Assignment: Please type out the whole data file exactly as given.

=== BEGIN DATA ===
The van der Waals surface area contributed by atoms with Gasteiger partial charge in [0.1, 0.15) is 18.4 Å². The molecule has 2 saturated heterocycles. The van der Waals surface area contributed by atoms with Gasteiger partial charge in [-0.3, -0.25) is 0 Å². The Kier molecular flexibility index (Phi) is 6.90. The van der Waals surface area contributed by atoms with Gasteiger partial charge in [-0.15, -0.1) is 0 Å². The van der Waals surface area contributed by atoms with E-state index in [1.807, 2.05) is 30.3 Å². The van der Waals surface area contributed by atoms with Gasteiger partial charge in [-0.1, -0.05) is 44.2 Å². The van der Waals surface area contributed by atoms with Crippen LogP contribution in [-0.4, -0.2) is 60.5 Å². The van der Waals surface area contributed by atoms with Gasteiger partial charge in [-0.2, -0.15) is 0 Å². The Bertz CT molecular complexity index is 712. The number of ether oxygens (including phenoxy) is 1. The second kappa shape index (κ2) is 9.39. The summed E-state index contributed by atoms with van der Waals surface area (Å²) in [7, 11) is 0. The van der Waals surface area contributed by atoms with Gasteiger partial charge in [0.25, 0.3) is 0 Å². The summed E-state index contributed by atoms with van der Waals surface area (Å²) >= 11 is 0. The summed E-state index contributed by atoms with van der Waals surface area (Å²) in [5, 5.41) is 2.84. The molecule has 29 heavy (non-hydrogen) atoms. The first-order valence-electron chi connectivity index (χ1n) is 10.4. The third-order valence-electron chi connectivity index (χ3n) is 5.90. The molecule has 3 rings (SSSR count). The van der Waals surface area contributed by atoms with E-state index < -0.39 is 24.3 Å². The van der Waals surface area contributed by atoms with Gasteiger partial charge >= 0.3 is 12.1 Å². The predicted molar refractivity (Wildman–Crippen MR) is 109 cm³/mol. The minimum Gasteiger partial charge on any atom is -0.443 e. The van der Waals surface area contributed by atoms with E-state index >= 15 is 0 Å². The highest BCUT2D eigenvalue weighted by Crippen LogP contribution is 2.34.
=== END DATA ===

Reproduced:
The van der Waals surface area contributed by atoms with Gasteiger partial charge in [0.1, 0.15) is 18.4 Å². The molecule has 2 saturated heterocycles. The van der Waals surface area contributed by atoms with Gasteiger partial charge in [-0.3, -0.25) is 0 Å². The Kier molecular flexibility index (Phi) is 6.90. The van der Waals surface area contributed by atoms with Gasteiger partial charge in [-0.15, -0.1) is 0 Å². The van der Waals surface area contributed by atoms with E-state index in [1.807, 2.05) is 30.3 Å². The van der Waals surface area contributed by atoms with Gasteiger partial charge in [-0.1, -0.05) is 44.2 Å². The van der Waals surface area contributed by atoms with Crippen LogP contribution in [-0.4, -0.2) is 60.5 Å². The van der Waals surface area contributed by atoms with Gasteiger partial charge in [-0.2, -0.15) is 0 Å². The Bertz CT molecular complexity index is 712. The number of ether oxygens (including phenoxy) is 1. The second kappa shape index (κ2) is 9.39. The summed E-state index contributed by atoms with van der Waals surface area (Å²) in [7, 11) is 0. The van der Waals surface area contributed by atoms with Gasteiger partial charge in [0.25, 0.3) is 0 Å². The summed E-state index contributed by atoms with van der Waals surface area (Å²) >= 11 is 0. The summed E-state index contributed by atoms with van der Waals surface area (Å²) in [5, 5.41) is 2.84. The molecule has 29 heavy (non-hydrogen) atoms. The first-order valence-electron chi connectivity index (χ1n) is 10.4. The third-order valence-electron chi connectivity index (χ3n) is 5.90. The molecule has 3 rings (SSSR count). The van der Waals surface area contributed by atoms with E-state index < -0.39 is 24.3 Å². The van der Waals surface area contributed by atoms with Gasteiger partial charge >= 0.3 is 12.1 Å². The predicted molar refractivity (Wildman–Crippen MR) is 109 cm³/mol. The minimum Gasteiger partial charge on any atom is -0.443 e. The van der Waals surface area contributed by atoms with E-state index >= 15 is 0 Å². The highest BCUT2D eigenvalue weighted by Crippen LogP contribution is 2.34.